In Our Fall 2016 Issue

By Dana Jackson | Last Updated September 01, 2016
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edible nutmeg fall 2016 cover image

Letter From the Publisher

Before I began publishing Edible Nutmeg, I was fortunate to be able to spend a number of years working for a small, organic vegetable farm here in Connecticut. The hardest days I’ve had as a publisher pale in comparison to the hardest days I had as a farmer. It was an experience that included very early mornings and many sore backs but also a great sense of fulfillment and camaraderie. It was an education, too, that led me to reflect upon my own and my community’s relationship with food.

In this time of political divisiveness, farming is often on my mind. Here in Connecticut, I know people along every point of this year’s political spectrum, and I wonder, how did we become so divided among ourselves? When presented with this question and my own uncertainty, farming is my panacea, because when we boil down our needs and hopes for our state and our nation, I think we can agree upon one fairly fundamental thing: we all want to live in strong, self-sufficient, and resilient communities. Few aspects of community are more core to that mission than local, sustainable farming, which provides our community members with jobs, creates locally produced, real goods that are of value to community members, and establishes a foundation upon which residents can invest and take pride in supporting. We all take satisfaction in serving to friends the tomato or squash we grew in our yard. We should take no less in serving food that was grown on the other side of town.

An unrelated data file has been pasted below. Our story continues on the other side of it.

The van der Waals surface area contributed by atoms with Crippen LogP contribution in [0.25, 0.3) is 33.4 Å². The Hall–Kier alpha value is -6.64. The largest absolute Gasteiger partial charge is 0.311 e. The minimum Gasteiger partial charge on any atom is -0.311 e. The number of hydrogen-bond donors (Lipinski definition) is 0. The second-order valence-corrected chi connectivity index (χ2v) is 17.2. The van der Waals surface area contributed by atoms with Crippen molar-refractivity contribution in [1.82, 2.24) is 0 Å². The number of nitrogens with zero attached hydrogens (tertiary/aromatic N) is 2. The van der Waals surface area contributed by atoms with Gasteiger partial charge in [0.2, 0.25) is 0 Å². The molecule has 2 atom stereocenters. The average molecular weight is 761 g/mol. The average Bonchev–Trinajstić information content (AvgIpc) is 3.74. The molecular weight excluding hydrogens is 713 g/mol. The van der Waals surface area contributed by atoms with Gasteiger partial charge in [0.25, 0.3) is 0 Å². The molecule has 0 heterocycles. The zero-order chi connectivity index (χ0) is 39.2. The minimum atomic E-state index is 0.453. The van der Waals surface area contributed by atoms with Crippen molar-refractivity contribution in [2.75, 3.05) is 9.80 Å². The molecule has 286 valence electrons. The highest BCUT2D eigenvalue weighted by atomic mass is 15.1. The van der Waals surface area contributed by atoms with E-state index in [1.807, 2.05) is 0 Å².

Fall has traditionally been a time of celebration in farming communities, during which we see the very best of a season’s worth of labor come to fruition at our farm stands, at our farmers markets, and, ultimately, on our tables. I hope that this fall helps us to remember how much we have in common, rather than in difference. No matter our political affiliation, we all desire and require a cohesive and successful community, and local farming and food production is central to the long-term success and self-sufficiency of a community.

Every four years, we are given the opportunity to vote with a ballot, but every day, we are given the opportunity to vote with our dollar. I hope you’ll join me this fall in casting a vote for Connecticut’s small farmers by buying locally produced food, and through this, casting a vote for a stronger, more vibrant, and connected community.

-Dana Jackson, Editor & Publisher

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